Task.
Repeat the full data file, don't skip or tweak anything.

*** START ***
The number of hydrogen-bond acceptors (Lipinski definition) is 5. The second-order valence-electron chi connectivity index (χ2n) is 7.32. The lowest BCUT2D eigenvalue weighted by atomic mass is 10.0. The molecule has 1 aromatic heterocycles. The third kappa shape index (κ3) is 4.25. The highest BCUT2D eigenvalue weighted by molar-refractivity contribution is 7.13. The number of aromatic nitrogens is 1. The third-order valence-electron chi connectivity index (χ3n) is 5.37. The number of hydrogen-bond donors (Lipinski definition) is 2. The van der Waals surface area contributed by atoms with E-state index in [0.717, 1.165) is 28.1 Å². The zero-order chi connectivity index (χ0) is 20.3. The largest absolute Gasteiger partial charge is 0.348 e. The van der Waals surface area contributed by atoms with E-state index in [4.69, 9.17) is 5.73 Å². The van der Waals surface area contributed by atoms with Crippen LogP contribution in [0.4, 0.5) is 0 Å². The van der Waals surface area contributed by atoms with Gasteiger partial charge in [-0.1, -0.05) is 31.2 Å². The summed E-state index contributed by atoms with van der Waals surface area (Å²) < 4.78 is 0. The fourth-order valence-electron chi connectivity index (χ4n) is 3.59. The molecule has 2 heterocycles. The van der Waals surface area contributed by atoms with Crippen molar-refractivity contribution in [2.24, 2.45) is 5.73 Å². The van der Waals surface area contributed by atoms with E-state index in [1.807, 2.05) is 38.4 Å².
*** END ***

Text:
The number of hydrogen-bond acceptors (Lipinski definition) is 5. The second-order valence-electron chi connectivity index (χ2n) is 7.32. The lowest BCUT2D eigenvalue weighted by atomic mass is 10.0. The molecule has 1 aromatic heterocycles. The third kappa shape index (κ3) is 4.25. The highest BCUT2D eigenvalue weighted by molar-refractivity contribution is 7.13. The number of aromatic nitrogens is 1. The third-order valence-electron chi connectivity index (χ3n) is 5.37. The number of hydrogen-bond donors (Lipinski definition) is 2. The van der Waals surface area contributed by atoms with E-state index in [0.717, 1.165) is 28.1 Å². The zero-order chi connectivity index (χ0) is 20.3. The largest absolute Gasteiger partial charge is 0.348 e. The van der Waals surface area contributed by atoms with E-state index in [4.69, 9.17) is 5.73 Å². The van der Waals surface area contributed by atoms with Crippen LogP contribution in [0.4, 0.5) is 0 Å². The van der Waals surface area contributed by atoms with Gasteiger partial charge in [-0.1, -0.05) is 31.2 Å². The summed E-state index contributed by atoms with van der Waals surface area (Å²) < 4.78 is 0. The fourth-order valence-electron chi connectivity index (χ4n) is 3.59. The molecule has 2 heterocycles. The van der Waals surface area contributed by atoms with Crippen molar-refractivity contribution in [2.24, 2.45) is 5.73 Å². The van der Waals surface area contributed by atoms with E-state index in [1.807, 2.05) is 38.4 Å².